• Chetneet Chouhan

Overview of my semi-zettelkasten notetaking system


Table of contents
The overview of my notetaking system
The reward
Few comments about current Notetaking bumbo jumbo (rant alert) 

I usually don't write about notetaking systems, but when I do, I usually broke the internet. (haha). Here is an overview of my system of capturing what I am learning.


Warning: You probably already know this, but your decision to use a particular notetaking app does not really substantially affect your productivity. But it's useful to increase that 10-15% productivity.


The overview of my notetaking system.

Fundamentally divided into two parts, On Living a Life worth Living and On Understanding the World

My index card system could be the most valuable asset I own. Which has around 391 notecards as of writing now. I have only counted permanent notes and excluded fleeting ones and those who belong to a particular project. I will differentiate them later in the essay.


The number of permanent notes produced each day is a great metric for measuring how much you have learned and understood. (Even Andy Matuschak would vouch for it). The reason being there is more effort needed to get done for a notecard to be considered as a permanent card.


Don't be confused by the Zettlekast method, in this system, I have mixed lessons I learned from Building a Second Brain by Tiago Forte, How to Take Smart Notes by Sönke Ahrens (affiliate link), Andy Matuschak's great archive of explanation, Robert Greene's way of research, and Ryan holiday's Notecard System and changed as per my need asked for. And I expect you to do the same.


If you are thinking of setting of categories in starting then this is a top-down method of organization. Which I don't found helpful. We implicitly learned this from school as we have to sort them out by subjects. Any connection between them is discouraged. The reason why I don't follow this is that in the 'real world, it's far more useful to put your notes under the context not as per content for surprising insights.


A great exercise to do is this (learned from Evernote Essentials by Brett Kelly). Rather than trying to find in which topic to add this, add it under the concept. Ask yourself, how you want your future self to stumble upon this note?


For writing individual notes, I won't get into huge details as it's an overview and another reason is Andy Matuschak has done a better job explaining this than I could ever.


Here is my own summary of how to take individual notes,

  • Each note should be fulfilled and completely explain what it says in the heading.

  • Heading should be a full sentence telling something important (conclusion or claim)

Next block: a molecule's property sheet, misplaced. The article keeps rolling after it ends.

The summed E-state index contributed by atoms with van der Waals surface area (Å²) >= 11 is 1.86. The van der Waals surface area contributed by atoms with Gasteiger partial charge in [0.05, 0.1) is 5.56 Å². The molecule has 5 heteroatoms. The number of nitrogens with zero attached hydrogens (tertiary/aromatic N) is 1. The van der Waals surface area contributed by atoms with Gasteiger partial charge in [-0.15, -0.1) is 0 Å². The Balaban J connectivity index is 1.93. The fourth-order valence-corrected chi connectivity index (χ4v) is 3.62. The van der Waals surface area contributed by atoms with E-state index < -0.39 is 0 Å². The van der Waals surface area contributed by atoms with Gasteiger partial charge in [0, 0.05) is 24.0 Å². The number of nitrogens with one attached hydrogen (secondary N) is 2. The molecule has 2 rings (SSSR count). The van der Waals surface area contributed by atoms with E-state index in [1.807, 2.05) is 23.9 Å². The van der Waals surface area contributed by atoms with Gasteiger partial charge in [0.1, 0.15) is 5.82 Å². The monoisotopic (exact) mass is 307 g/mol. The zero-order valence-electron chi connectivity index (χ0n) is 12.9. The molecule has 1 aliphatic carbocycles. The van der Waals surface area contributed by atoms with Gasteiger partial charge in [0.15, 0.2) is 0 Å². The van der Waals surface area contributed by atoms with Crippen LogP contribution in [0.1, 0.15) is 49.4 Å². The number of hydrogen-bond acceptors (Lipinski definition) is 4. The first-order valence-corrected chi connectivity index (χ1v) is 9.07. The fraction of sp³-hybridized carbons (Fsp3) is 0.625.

• Each note that you write, when reread after enough time, must surprise you.

  • The body must contain full/enough that supports the claim you made in the title

  • Everything must be in your own words. Copying it is you are doing the work of a photocopying machine. Exception when there is a great quote. Think of it in this way, the author has already done the thinking, hence now you have to do your own thinking from all the lessons and experiences you already had and come to your own conclusion (agreeing or disagreeing). (The Intellectual Life by OP A. G. Sertillanges (affiliate link)).

  • Each note should not be directly related to any other note. This quality helps in being able to abstractly put it (or link it) anywhere you want. (Further reading: Heading should be API).

The reward

(Not sponsored by Pedigree)

The most rewarding thing is you can tangibly see your notes tsking your desk's real estate. I had 16,000 notes on Evernote but that didn't felt anything. But here merely 300+ notes now and seeing it getting filled one by one feels fulfilling.


And when you are trying to find and make connections, you can spread them on your desk (or floor, highly recommended, and turn off the fan) and can see your abstract thinking and insights that took you months to collect in front of you. This experience is beyond comprehension for me to explain and I want you to experience it atleast once.


Few comments about current Notetaking bumbo jumbo (rant alert)


I am aware of the dangers of trying to find a "perfect" note-taking system, an app. That mostly people more consider that rather than trying to find out what is working well in their unique workflow. This system works for me because I can afford to put all my notes offline. Maybe if you are operating as work from home, you might find it difficult to click picture of notes each time when sharing (or explaining or collaborating) with your coworkers. Hence this isn't for you.


This is why it's better to have a bad system than "non-because-you-are-busy-'researching'-a-perfect-system.


(rant end)

Thanks Bhalu to allowing me to use your food box



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